The Octopus Project is a Council of Europe project based on voluntary contributions from States Parties and Observers to the Convention on Cybercrime and other public and private sector organisations, aiming to support the implementation of the Budapest Convention on Cybercrime, its Protocols and related standards, as well as to address additional challenges that came to the forefront in the course of 2020.
Results are expected in the following areas:
- Assistance of the criminal justice authorities from the countries willing to implement the Budapest Convention, its First Protocol on Xenophobia and Racism, its future Second Protocol on enhanced international cooperation and access to evidence in the cloud, as well as related standards;
- Support to the Cybercrime Convention Committee (T-CY);
- Organisation of the Octopus conferences on cooperation against cybercrime;
- Development of online tools for the delivery of capacity building activities on cybercrime and electronic evidence.
Duration of the project: 1 January 2021 – 31 December 2024
Project summary, August 2020 (.pdf)
Full report: The Budapest Convention on Cybercrime: benefits and impact in practice, July 2020 (.pdf)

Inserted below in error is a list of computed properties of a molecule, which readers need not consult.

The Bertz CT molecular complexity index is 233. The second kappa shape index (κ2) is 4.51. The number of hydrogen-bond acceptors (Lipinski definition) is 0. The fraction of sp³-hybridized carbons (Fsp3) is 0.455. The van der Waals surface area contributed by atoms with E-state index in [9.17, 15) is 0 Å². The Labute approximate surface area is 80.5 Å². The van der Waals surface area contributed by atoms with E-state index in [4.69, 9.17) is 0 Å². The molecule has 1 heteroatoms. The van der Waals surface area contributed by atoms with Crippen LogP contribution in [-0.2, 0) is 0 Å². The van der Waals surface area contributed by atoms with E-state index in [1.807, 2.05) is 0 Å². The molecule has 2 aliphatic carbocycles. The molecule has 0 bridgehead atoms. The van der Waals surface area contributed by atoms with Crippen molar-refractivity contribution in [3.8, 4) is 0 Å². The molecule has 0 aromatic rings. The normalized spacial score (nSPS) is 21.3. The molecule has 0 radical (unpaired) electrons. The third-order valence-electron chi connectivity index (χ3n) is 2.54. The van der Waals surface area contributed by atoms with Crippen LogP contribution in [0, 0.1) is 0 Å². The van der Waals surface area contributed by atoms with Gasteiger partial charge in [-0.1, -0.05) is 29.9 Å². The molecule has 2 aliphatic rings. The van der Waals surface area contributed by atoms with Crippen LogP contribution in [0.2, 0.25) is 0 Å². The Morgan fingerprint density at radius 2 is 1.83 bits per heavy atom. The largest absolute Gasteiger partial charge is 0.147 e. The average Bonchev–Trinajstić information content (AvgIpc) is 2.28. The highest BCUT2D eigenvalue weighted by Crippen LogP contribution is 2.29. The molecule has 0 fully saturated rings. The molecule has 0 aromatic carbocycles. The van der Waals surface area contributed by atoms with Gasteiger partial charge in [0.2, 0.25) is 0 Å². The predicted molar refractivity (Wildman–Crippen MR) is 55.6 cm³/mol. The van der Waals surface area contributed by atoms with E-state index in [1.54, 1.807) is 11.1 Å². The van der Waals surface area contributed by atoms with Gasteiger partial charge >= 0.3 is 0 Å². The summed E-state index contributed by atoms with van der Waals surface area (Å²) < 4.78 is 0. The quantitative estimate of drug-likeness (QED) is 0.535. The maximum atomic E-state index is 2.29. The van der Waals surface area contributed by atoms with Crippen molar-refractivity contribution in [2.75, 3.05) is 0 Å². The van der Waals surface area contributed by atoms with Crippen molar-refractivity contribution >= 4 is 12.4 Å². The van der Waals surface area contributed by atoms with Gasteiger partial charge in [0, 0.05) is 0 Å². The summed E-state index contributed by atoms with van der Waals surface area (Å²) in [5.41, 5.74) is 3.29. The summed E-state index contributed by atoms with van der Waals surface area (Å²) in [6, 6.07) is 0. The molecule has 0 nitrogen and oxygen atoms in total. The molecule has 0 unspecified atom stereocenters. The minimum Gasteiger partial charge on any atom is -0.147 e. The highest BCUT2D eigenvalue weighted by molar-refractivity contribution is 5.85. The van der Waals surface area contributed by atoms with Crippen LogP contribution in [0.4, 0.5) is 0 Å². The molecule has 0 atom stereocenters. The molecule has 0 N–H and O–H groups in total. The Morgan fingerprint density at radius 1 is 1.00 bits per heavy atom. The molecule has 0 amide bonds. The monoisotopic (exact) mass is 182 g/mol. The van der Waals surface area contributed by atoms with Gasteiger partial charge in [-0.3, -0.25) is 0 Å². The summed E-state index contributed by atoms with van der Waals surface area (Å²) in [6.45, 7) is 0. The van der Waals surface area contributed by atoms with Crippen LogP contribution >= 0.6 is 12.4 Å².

Leaflet: Acceding to the Budapest Convention on Cybercrime: Benefits, June 2021 (.pdf)
The Government of Japan has made a voluntary contribution of €20,000 to the Council of Europe action against cybercrime. This is the ninth dedicated contribution from Japan in support of the annual Octopus conference. The agreement was signed on 21 September 2021 by Ambassador Takeshi Akamatsu,...
Registrations are now open for this year’s Octopus Conference, which will take place on 16-18 November! The Octopus Conference provides an opportunity for cybercrime experts from public and private sectors as well as international and non-governmental organizations from all over the world to...
Octopus Project: Authorities in Barbados are pursuing updates of their domestic cybercrime legislation in line with the Budapest Convention
National authorities of Barbados are invested in updating their domestic legislation on cybercrime and electronic evidence in line with the provisions of the Budapest Convention as the international legislative standard in the field. Following the Desk review and Online Workshop on Cybercrime...